I got a Kalita Wave 185 several months ago and have not been able to get a consistent cup of coffee out of the thing. I've looked at Cho's video. I've tried this method https://www.craftcoffee.com/how-to-make-coffee/kalita-wave-brew-guide. I'm using a Baratza Virtuouso grinder and have tried settings anywhere from 17 to 28. It does not matter what grind size I try as the brew times are very inconsistent. For example, with the Craft method noted in this post, brew time at a 24 setting was about 3:30. I increased the grind size to 28 and the brew time was about 3:40. Anyone have similar issues or any advice? The V60 has always been the model of consistency compared to this thing. Thanks.
+1. Interestingly, I've found the Kalita considerably MORE consistent than my Hario v2. No blame on the Hario, most likely operator malfunction on occasions. ;>D
Personally, I think Nick Cho's video is a bit frivolous...maybe wrong words, but he's all over the place with that pour. (If it's the one where he's got water nearly behind the filter.) If Prima, or someone else has a more 'traditional" Kalita demo vid, I'd go there.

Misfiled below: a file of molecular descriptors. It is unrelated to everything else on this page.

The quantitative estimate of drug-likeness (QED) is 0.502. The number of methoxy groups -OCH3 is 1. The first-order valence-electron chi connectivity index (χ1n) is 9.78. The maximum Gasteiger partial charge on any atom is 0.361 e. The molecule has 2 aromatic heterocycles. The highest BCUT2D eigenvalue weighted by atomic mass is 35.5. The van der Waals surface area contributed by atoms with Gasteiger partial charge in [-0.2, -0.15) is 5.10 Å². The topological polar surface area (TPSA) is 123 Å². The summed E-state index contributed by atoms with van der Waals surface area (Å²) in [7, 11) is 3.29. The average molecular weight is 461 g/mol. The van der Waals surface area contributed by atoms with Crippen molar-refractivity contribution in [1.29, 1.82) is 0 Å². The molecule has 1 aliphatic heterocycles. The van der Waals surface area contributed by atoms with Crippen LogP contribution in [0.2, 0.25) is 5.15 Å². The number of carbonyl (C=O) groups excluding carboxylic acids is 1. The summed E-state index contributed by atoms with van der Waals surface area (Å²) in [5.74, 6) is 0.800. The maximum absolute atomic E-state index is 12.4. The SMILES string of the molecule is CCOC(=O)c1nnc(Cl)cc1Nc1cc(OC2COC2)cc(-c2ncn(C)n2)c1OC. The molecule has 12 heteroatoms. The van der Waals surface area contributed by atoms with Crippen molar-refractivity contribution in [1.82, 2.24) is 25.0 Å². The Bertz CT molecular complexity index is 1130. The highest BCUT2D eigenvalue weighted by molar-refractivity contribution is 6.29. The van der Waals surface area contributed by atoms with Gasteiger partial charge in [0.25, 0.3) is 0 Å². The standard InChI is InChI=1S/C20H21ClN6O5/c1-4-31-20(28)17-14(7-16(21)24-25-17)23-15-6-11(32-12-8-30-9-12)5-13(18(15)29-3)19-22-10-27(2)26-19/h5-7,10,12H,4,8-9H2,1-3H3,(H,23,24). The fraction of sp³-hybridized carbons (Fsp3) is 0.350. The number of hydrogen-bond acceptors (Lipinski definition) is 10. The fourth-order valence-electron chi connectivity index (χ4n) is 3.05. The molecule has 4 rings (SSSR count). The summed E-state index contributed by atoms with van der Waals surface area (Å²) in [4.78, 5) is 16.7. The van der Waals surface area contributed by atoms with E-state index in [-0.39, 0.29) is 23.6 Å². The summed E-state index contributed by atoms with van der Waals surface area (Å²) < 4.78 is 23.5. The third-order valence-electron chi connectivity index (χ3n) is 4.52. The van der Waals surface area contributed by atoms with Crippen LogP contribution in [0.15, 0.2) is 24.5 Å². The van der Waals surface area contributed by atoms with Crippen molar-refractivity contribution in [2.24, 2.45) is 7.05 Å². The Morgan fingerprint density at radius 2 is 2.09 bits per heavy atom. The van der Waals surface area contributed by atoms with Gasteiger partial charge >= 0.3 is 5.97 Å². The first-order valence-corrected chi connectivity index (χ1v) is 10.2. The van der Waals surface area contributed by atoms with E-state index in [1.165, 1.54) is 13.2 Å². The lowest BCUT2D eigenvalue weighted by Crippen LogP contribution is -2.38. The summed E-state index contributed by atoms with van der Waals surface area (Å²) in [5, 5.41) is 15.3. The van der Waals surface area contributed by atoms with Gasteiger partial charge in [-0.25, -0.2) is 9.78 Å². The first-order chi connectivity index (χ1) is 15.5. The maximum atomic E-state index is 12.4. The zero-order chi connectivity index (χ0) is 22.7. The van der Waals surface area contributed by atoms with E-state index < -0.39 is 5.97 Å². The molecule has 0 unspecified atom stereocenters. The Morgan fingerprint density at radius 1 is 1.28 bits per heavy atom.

I'm assuming the OP is using fresh, artisan roasted coffee in the Virtuoso?
Interesting, I found that I am able to create more repeatable results with the Kalita than with my V60. I struggled for awhile with the Kalita, always finding my cup to be a little on the bitter/over extracted side, despite brew time of around 3:15-3:30 min. I remedied the bitterness by changing my technique (I was using a similar technique demonstrated by Nicholas Cho, probably the same video you are referencing). I have found that if I use a pulse brew technique, avoiding the perimeter near the paper filter, I get a much cleaner/sweeter cup of coffee. I currently use the technique demonstrate by Tom in the Sweetmaria's youtube video titled "Pour-Over Brewing Technique" http://www.youtube.com/watch?v=r6OdG39pfTU
that... je ne sais quoi, perhaps? If my coffee doesn't produce an "ahhhhhhh yes" after the first sip, it's a fail :)
You know, I never thought much of pouring methods, I suppose it's yet another factor that i suppose one could mess their cup up with.
I suppose the most important aspect of this is the timing, more so than the pattern, which I think has less of an impact (unless you're consantly pouring the water right down the side of the filter). Anyway, if water is continually poured into the cone with complete disregard to the extraction, the result will be an less than optimal. Tend to the extraction and be rewarded with a great cup.. Steady, gentle introduction of water never hurts. Your target should always be to get the water to flow through a full, even bed of grounds. So it's crucial to let the grounds settle after each pour. If water is poured too quickly, the resulting brew will be over-extracted.
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